Take steps to further your education, both through formal education and advanced training.

Investigate different resources that can help pay for training, whether it’s through government agencies or private organizations.

[Related Article: Intelligence Career Options: What Degree Should You Consider?]

My department has a certain amount of money that individuals can spend on training, and I take advantage of that resource and then some. I’ve paid out of my own pocket for registration fees and I’ve taken vacation time for training. Consider education and training to be an investment in yourself.

Even if specific training doesn’t translate directly to your career goals, it will make you a well-rounded person both personally and professionally. I have found that training is often applied later in a career, whether it’s learning about the latest trend for terrorist financing, transnational crime, or simply ways to help citizens in your community bring predators to justice.

If you are interested in an intelligence career, start attending courses or training in:

  • Intelligence analysis. This provides information about how to extract information from raw data, how to be a critical thinker, and tools to understand relationships between people.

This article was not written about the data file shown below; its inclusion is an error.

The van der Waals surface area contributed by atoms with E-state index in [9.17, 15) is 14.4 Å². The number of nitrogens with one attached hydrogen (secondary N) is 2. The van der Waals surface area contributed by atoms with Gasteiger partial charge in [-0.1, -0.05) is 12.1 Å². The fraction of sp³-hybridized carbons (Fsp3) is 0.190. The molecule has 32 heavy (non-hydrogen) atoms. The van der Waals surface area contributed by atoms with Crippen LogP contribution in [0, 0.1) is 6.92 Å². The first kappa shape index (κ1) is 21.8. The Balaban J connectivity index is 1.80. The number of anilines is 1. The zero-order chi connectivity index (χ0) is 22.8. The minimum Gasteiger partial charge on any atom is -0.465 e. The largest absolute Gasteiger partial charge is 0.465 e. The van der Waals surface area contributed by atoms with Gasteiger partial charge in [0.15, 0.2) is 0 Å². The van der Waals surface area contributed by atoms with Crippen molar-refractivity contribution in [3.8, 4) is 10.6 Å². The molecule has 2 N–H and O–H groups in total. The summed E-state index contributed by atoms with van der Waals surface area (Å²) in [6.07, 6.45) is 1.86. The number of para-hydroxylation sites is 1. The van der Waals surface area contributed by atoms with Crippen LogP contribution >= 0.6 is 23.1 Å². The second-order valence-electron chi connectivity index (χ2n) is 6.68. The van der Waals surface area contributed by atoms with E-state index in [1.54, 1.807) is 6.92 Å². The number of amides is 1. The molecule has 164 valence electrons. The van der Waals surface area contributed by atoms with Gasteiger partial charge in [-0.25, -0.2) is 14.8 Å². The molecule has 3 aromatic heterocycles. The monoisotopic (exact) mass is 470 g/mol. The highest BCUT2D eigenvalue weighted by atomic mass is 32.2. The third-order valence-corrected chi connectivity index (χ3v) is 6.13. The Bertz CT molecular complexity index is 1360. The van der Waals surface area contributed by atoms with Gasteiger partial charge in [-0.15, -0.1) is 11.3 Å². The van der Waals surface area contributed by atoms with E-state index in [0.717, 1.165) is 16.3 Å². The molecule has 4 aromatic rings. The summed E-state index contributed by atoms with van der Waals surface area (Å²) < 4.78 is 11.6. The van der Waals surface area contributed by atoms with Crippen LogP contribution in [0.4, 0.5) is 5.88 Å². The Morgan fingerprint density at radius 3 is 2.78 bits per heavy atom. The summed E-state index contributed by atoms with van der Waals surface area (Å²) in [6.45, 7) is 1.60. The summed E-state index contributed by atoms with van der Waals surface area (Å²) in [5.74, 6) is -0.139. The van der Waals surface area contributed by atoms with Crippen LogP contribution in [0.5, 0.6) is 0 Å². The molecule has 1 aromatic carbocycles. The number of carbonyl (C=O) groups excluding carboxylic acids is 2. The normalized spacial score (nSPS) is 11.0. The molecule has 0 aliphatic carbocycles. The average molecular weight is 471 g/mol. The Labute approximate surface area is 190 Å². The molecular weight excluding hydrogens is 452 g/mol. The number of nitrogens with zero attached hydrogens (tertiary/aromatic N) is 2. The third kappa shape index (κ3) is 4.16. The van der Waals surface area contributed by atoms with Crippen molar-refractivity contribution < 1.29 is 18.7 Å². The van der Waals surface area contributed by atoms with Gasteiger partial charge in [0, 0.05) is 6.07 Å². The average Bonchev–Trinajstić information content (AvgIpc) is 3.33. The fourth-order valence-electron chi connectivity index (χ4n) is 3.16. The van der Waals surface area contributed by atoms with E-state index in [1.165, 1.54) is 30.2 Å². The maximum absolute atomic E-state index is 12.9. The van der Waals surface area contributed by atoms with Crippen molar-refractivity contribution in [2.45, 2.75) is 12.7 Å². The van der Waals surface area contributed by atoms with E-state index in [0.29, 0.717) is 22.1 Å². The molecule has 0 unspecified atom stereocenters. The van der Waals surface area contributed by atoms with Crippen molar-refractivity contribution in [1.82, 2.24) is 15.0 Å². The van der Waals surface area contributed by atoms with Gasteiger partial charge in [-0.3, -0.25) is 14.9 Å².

• Detective and new investigator training. This isn’t just about the rules of evidence, but also about gathering information, whether it’s from static crime scenes, interviews, or interrogations.
  • Foreign and domestic terrorism courses. It is important to stay abreast of new and evolving tactics of terrorists.
  • Gang training. This ties into the concepts of insurgency, sociology, psychology, and human intelligence (HUMINT).
  • Open-source investigation training. This is a crucial skill both for investigation and personal defense.

Promote Yourself and Connect with Others
Think about what you can do within your own agency. Is there a specialty detail you can go to and receive specialized training? Always look for ways to make yourself more useful to supervisors and peers, which often means learning more about something that excites you.